The grocer will sell 22 different lines of men's, women's and children's clothing in 66 of its larger stores from February. The collection will form part of Sainsbury's TU fashion brand, but will also have the Fairtrade logo on its swing tickets.
Sainsbury's chief executive Justin King said: 'We know from selling Fairtrade food - and the increase in its popularity over the past 12 months - that our customers are supporting the Fairtrade mark and what it stands for. We expect this to be the case with Fairtrade clothing.'
Prices range from£8 to£15 and the casualwear collection will include T-shirts and hooded tops. Selected styles feature floral prints, raw edges and special washes.
If the launch is successful, the Fairtrade range will also be rolled out to other large stores.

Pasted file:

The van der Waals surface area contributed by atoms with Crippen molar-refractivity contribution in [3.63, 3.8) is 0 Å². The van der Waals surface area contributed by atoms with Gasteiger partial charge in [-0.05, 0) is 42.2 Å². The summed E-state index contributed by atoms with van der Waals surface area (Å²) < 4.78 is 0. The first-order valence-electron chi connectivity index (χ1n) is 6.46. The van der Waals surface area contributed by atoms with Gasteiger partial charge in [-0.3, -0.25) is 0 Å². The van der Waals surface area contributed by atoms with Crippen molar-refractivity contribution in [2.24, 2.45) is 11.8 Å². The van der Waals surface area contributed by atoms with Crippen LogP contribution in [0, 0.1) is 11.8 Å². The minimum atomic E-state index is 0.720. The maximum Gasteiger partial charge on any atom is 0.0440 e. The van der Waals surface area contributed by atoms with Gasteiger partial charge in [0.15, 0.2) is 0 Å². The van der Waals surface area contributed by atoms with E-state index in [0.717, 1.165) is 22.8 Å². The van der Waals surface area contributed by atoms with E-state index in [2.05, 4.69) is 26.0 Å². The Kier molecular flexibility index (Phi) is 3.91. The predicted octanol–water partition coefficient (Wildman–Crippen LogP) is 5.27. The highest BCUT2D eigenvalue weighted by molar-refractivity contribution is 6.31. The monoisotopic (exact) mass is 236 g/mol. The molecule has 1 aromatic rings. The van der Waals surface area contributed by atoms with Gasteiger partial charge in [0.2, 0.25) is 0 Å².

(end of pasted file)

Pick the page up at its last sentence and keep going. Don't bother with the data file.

Sainsbury's is the first UK retailer to use Fairtrade cotton from West African countries including Mali, Senegal and the Cameroon. It is working with a co-operative of farmers that will take decisions about how to invest money generated from the cotton production. Initiatives could include agricultural trading, drilling for water or building schools and clinics.
Sainsbury's placed the UK's biggest ever single order of Fairtrade certified cotton for Sport Relief T-shirts this summer.
Other UK retailers that sell Fairtrade clothing include Marks & Spencer and Topshop. Monsoon intends to launch a Fairtrade clothing range next month.
Tesco and Asda, meanwhile, both have fashion ranges made from organic cotton.
According to Sainsbury's, sales of TU clothing are soaring 65 per cent a year, although it declined to provide like-for-like figures.